During a normal washing cycle of the parts washer 90, cleaning liquid is being circulated by the pump 104 from the tank 98 to the manifold 102. The transfer pump 120 is typically OFF during the washing cycle. However when it is desired to treat the cleaning liquid within the tank 98, the transfer pump 120 is activated so as to draw the cleaning liquid from the tank 98 through the apparatus 10. The pump 120 is typically activated while the main pump 104 is OFF. The cleaning liquid passes through the separating chamber 14 to separate lower and higher specific gravity fractions which then pass to the discharge chamber 16. The lower specific gravity fraction which typically comprises oil with entrapped dirt flows through the outlet 22 to the contaminant tank 124. The higher specific fraction settles at the bottom of the reservoir 12, and the cleaned or treated wash water is returned to the tank 98 via the outlet 24. During this process, the separating chamber 14 is flooded (i.e. completely filled with liquid) while the discharge chamber 16 is filled to the level between the upper end 38 of the outlet 22 and 36 of the shroud 28 thereby leaving a void 62.

The activation of the transfer pump 120 may be on a timer basis or by computer control which may for example activate the transfer pump 120 for say 10 minutes after the completion of a normal wash cycle of the parts washer 90, or alternately operate the pump 120 outside of normal business hours. While the transfer pump 120 may be activated during a normal washing cycle (i.e. while the pump 104 is ON) it is believed efficiency of the treatment apparatus 10 is maximized when the liquid within the tank 98 is stagnant which ordinarily would occur when the pump 104 is OFF.

In order to service and clean the inside of the apparatus 10, a liquid is sprayed into the reservoir 12 via the flushing manifold 66. This liquid is supplied from the tank 98 of the parts washer 90 and is delivered to the flushing manifold 66 by the pump 104 and conduits 125 and 131 when the valve 127 is open and the valve 110 is in the discharge position. The flushing fluid is directed at pressure through the separator 46 and also flushes the inside of the bottom wall 50.

During the flushing process, the valve 78 is open to allow the flushed contents of the reservoir 12 to flow into the tank 98. Due to the positioning of the upper end 54 of the outlet 52, the lower end 32 of the shroud 28 and the slope of the bottom wall 50, it will be appreciated that not all of the liquid within the reservoir 12 will be able to escape through the outlet 52. A small volume of liquid will remain within the reservoir 12. Specifically, a small amount of the lower specific gravity fraction (i.e. contaminants that are lighter than the cleaning liquid) will remain within the reservoir 12. When the apparatus 10 is next used to treat the water, this remaining lower specific gravity fraction will float to the top of the reservoir 12 and be discharged via the outlet 22.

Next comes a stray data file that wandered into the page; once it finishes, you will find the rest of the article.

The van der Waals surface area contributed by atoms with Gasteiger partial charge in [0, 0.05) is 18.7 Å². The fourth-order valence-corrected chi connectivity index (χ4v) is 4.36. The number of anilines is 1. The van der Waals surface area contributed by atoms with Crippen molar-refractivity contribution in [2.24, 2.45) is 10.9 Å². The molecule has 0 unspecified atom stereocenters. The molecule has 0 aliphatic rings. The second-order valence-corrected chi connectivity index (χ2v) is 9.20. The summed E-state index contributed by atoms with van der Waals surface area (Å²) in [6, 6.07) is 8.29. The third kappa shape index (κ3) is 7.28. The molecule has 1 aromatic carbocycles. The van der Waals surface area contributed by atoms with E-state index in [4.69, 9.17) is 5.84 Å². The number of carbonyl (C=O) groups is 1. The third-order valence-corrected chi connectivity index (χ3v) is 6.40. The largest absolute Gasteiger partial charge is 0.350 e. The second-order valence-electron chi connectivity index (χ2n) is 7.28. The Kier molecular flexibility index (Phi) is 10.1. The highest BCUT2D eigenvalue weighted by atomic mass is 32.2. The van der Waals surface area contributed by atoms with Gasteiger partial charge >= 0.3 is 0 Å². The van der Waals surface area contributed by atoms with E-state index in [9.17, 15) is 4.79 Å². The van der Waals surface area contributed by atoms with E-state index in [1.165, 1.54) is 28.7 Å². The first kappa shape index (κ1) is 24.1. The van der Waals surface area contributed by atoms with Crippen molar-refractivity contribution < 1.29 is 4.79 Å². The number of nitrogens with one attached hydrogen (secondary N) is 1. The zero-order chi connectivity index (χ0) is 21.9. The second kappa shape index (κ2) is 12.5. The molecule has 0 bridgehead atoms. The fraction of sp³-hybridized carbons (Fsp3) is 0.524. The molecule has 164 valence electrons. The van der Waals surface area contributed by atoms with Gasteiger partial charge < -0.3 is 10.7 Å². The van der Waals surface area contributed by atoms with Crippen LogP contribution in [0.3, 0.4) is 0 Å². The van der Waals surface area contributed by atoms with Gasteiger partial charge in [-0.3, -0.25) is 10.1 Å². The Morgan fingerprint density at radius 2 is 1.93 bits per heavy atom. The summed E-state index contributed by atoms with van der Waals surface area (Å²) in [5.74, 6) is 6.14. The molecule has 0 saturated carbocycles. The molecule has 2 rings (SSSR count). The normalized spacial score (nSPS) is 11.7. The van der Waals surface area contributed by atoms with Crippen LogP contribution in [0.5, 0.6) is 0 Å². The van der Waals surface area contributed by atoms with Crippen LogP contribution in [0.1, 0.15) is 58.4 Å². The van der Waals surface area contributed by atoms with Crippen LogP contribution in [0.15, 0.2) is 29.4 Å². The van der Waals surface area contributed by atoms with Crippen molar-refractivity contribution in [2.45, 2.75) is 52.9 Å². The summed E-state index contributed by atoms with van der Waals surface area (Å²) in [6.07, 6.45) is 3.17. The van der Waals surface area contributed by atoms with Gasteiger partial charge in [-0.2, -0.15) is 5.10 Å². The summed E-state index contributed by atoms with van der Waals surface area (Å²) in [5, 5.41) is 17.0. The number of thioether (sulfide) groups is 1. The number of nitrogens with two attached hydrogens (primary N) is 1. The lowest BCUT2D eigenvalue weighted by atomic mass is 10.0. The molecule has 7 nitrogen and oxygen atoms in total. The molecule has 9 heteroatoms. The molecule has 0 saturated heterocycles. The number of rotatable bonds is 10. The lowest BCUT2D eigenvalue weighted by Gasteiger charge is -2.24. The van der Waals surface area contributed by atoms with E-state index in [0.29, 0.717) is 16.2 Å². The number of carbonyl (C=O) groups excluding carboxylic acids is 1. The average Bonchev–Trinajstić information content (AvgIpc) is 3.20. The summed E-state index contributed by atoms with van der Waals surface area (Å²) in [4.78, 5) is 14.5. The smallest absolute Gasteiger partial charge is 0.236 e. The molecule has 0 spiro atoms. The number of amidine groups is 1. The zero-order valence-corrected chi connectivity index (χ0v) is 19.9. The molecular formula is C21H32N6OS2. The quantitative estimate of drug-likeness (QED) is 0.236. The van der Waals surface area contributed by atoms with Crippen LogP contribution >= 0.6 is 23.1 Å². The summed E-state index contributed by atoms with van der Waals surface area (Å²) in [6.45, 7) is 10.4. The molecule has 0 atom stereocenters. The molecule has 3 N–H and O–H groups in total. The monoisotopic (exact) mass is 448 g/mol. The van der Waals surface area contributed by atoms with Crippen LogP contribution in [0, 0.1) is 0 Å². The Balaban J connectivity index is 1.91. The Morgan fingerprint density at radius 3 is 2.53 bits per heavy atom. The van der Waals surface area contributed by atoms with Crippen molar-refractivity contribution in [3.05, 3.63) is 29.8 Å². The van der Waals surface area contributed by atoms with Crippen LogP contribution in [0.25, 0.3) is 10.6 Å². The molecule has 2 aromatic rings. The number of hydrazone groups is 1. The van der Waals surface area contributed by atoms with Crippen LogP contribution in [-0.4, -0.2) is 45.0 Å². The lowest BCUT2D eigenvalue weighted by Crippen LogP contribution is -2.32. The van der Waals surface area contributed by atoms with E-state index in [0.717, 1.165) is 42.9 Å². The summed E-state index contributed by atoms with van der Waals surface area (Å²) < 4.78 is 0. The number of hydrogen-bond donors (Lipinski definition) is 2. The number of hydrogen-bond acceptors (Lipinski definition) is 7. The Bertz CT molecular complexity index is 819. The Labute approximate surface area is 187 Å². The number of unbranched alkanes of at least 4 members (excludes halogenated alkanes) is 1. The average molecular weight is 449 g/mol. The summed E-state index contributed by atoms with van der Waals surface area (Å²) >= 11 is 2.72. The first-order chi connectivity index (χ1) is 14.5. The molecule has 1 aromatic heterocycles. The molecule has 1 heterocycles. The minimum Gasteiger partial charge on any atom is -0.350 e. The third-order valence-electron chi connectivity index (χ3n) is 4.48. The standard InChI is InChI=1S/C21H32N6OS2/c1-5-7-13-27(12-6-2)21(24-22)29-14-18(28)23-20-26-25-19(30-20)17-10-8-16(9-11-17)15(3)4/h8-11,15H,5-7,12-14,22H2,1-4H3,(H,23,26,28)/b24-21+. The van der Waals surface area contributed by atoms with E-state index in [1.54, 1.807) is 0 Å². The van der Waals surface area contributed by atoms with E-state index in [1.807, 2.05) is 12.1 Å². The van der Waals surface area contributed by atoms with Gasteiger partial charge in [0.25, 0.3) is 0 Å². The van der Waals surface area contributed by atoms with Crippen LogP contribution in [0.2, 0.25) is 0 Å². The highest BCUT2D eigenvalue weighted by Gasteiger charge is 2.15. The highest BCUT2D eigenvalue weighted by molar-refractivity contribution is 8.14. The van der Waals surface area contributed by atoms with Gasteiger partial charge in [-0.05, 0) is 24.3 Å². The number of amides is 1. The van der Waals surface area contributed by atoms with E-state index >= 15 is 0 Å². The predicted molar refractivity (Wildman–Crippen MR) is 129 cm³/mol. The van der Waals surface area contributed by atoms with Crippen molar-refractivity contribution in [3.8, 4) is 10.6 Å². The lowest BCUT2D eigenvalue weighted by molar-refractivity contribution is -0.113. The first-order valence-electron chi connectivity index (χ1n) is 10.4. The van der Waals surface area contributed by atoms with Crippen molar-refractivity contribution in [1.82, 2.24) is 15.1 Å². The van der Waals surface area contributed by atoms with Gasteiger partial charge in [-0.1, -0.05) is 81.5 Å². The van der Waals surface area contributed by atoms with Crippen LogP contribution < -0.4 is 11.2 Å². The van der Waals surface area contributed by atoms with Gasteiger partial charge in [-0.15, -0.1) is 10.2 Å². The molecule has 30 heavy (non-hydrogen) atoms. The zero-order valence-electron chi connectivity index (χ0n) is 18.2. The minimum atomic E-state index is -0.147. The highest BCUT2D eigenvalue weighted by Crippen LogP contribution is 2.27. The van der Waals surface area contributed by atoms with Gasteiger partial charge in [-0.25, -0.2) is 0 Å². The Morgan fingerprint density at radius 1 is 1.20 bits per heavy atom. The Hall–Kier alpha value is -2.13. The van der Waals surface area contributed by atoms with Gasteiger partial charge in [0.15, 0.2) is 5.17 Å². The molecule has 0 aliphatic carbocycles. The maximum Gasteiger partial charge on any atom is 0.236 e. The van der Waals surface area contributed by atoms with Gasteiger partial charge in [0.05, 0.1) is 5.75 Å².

During the flushing process, the flushing fluid may pass through the breather hose 58 and be discharged into the discharge chamber 16.

When the transfer pump is OFF and the reservoir 12 filled (e.g. between treatment cycles) the breather tube 58 acts to prevent siphoning of fluid from the reservoir 12 back through the transfer pump 120 in the event of a leaking seal within the pump 120. This occurs because the breather tube 58 is in fluid communication with atmospheric pressure in the void 62 and due to the intermediate portion 56 of the inlet manifold 40 being raised above the liquid level.

When the apparatus 10 is coupled with a parts washer 90, to form an integrated unit the operation of the apparatus 10 and in particular its servicing can be integrated with that of the parts washer 90. In particular, the integrated unit can be structured so that every time the parts washer 90 is serviced, the separator 10 is also serviced. This may be achieved by the following operating sequence. Firstly, the lid 94 of the parts washer 90 is opened then the turn table basket 100 and the tank cover 133 are lifted. Lifting the lid 94 and the tank cover 133 will cause linkage 118 to operate to switch the valve 110 to the discharge

position providing fluid communication between the pump 104 and the discharge valve 116; and also operate the linkage 128 to open the valve 78. This allows all liquid within the reservoir 12 to drain into the main tank 98. During this period which may be set to for example 10 - 20 seconds, the parts washer 90 and the treatment apparatus 10 are disabled i.e. the pumps 104 and 120 will not operate. An indicator such as a light may then illuminate on the control panel 129 of the washing apparatus 10 to instruct an operator to open the valve 127 and "press start". The pump 104 then pumps water through (a) the conduit 125, valve 127 and conduit 131 to the flushing manifold to thereby flush the reservoir 12 and separate 26; and (b) through the discharge valve 116 thus purging the tank 98. The pump 104 operates on a timer (e.g. for 10 seconds) until the reservoir 12 is filled and then turns OFF. At this time a further indicator on the control panel 129 on the parts washer 90 illuminates providing the operator with a message to "close the valve 127 and press start". Now the pump 104 operates to drain the remaining water from the tank 98 through the discharge valve 116. Once the water is discharged from the tank 98, the cover plate of the tank is closed, the lid 94 closed and the tank 98 refilled.